Travelling or based outside United States? Video availability outside of United States varies. Sign in to see videos available to you.

Silk

 (311)
8.02011TV-14
Martha Costello is a brilliant, passionate defense lawyer with a reputation for defending the poor and downtrodden. She is about to apply to become a member of the highly prestigious Queen's Counsel, but joining Martha is Clive Reader; charming, funny, gifted and dangerous. Only one is likely to be made QC, and Clive knows exactly how to play the game. Featuring Natalie Dormer ("Game of Thrones").
Starring
Maxine PeakeRupert Penry-JonesNatalie Dormer
Subtitles
English [CC]
Audio languages
English

Watch for $0.00 with Prime

Add to Watchlist
Add to
Watchlist
By ordering or viewing, you agree to our Terms. Sold by Amazon.com Services LLC.
Write review

  1. 1. Episode 1
    February 22, 2011
    57min
    TV-14
    Subtitles
    English [CC]
    Audio languages
    English
    Having just won an important case, Martha is given two new cases for the next day, with a chance of getting a good reference for her Silk application. Under huge time pressure, Martha has to prepare overnight. But will she be able to satisfy both the personal and the professional demands placed on her? Or will she be forced to sacrifice one case in order to win the other?
  2. 2. Episode 2
    March 1, 2011
    60min
    TV-14
    Subtitles
    English [CC]
    Audio languages
    English
    In an effort to boost her Silk application, Martha accepts a rape case, against her better judgment. Even worse, Clive is prosecuting her client and delights in riling Martha. As the case draws to a close, Martha begins to realize that things are not always black and white, especially when she makes a startling discovery.
  3. 3. Episode 3
    March 8, 2011
    59min
    TV-14
    Subtitles
    English [CC]
    Audio languages
    English
    Martha defends a vulnerable teenager and the pupils are given their first opportunity to stand up in court, taking on a low-level magistrates' court case. However, as the cases progress, both Martha and Nick find themselves in challenging positions. Can Martha save her client without endangering not only her silk application, but also her career?
  4. 4. Episode 4
    March 15, 2011
    60min
    TV-14
    Subtitles
    English [CC]
    Audio languages
    English
    Martha is forced to defend a police officer accused of racism at the police tribunal while also trying to get bail for another client. In the meantime, pressure increases on the pupils as the tenancy deadline draws near. And Clive receives some astonishing news which could change not only his personal life, but life at chambers for everyone.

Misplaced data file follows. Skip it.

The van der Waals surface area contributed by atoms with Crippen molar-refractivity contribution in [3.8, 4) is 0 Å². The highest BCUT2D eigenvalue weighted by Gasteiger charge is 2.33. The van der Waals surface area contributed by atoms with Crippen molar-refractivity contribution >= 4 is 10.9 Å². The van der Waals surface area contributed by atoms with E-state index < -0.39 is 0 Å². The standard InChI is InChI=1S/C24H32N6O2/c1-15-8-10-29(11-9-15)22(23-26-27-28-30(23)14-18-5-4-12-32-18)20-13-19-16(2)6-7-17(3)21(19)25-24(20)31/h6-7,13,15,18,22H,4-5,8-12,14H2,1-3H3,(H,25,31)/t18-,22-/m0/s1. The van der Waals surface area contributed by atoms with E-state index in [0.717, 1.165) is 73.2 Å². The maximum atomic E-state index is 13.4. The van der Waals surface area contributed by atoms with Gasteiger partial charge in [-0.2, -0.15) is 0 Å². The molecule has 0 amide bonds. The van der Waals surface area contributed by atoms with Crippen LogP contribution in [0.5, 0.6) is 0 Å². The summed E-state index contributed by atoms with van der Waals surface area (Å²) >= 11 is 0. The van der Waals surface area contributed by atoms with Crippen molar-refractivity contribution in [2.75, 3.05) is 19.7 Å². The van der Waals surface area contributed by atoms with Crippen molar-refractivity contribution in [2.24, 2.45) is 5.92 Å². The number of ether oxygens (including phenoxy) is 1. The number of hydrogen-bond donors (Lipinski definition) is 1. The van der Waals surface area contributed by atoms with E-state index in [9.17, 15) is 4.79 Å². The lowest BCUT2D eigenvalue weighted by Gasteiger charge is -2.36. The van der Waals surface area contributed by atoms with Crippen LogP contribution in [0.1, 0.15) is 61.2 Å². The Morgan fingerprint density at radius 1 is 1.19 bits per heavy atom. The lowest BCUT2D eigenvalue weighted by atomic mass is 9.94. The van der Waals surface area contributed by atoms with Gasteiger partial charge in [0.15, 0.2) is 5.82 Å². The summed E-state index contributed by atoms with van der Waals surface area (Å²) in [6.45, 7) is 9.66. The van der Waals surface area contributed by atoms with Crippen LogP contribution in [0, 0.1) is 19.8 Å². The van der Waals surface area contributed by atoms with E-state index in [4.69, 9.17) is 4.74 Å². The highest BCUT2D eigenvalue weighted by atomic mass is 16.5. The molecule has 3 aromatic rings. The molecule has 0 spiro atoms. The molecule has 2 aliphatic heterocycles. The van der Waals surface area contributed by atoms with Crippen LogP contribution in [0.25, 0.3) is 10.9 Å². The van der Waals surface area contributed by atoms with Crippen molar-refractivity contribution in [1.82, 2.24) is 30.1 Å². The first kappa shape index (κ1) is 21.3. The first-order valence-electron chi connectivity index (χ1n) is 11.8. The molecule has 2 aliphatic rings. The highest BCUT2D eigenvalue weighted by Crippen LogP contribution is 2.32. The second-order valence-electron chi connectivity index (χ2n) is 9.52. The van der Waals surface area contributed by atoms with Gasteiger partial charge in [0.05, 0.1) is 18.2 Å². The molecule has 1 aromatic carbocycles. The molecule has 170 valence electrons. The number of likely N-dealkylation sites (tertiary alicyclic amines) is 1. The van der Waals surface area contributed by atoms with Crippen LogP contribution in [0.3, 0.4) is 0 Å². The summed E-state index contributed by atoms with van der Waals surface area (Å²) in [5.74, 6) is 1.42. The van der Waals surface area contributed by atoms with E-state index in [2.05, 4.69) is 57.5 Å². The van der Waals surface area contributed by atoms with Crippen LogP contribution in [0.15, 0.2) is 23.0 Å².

5. 5. Episode 5
    March 22, 2011
    58min
    TV-14
    Subtitles
    English [CC]
    Audio languages
    English
    Martha prosecutes a teacher accused of assaulting a pupil, but believes he is on too serious a charge and is not being properly defended by her colleague, Noah. Meanwhile, Nick takes on his first major case, and both Martha and Clive have their Silk interviews. Will Martha be able to ensure a fair trial for the teacher and still succeed in her interview?
  6. 6. Episode 6
    March 29, 2011
    59min
    TV-14
    Subtitles
    English [CC]
    Audio languages
    English
    Martha takes on the biggest case of her life, defending Mark Draper, a repeat offender on a murder charge at the Old Bailey. However, when the case starts to fall apart, Martha must try to remain focused on the trial as both personal and private pressures escalate. Meanwhile, it is decision time for the pupils, and the fate of chambers hangs in the balance.

More details

Directors
Michael Offer
Supporting actors
Neil StukeTom HughesNina Sosanya
Producers
Cameron RoachHilary Salmon
Season year
2011
Network
BBC
Content advisory
Smokingalcohol usefoul languagesexual contentviolence
Purchase rights
Stream instantly Details
Format
Prime Video (streaming online video)
Devices
Available to watch on supported devices

Other formats

Reviews

4.5 out of 5 stars

311 global ratings

  1. 74% of reviews have 5 stars
  2. 14% of reviews have 4 stars
  3. 4% of reviews have 3 stars
  4. 2% of reviews have 2 stars
  5. 6% of reviews have 1 stars
Write a customer review
Sorted by:

Top reviews from the United States

steve smallReviewed in the United States on February 26, 2020
1.0 out of 5 stars
DVD Region Code!!!
Verified purchase
Total waste of money ... DVD origin was evidentially in Britain and contained a region code that a typical North American DVD player is unable to play. Beware of this ... I had no idea and of course am unable to view these DVDs.
I am guessing the seller should have known this and warned prior to purchase. Not sure why I am required to give at least one star ...

I am not happy.
5 people found this helpful
PatBReviewed in the United States on October 2, 2016
5.0 out of 5 stars
Great series, but remember this product is not for ...
Verified purchase
Great series, but remember this product is not for U.S. DVD players. You can use it on your computer but you need to reset it for playing European DVDs and you can only reset 5 times, so better to have a separate computer that you can leave on this setting.
16 people found this helpful
Walter ProchorenkoReviewed in the United States on November 21, 2015
5.0 out of 5 stars
Great stuff.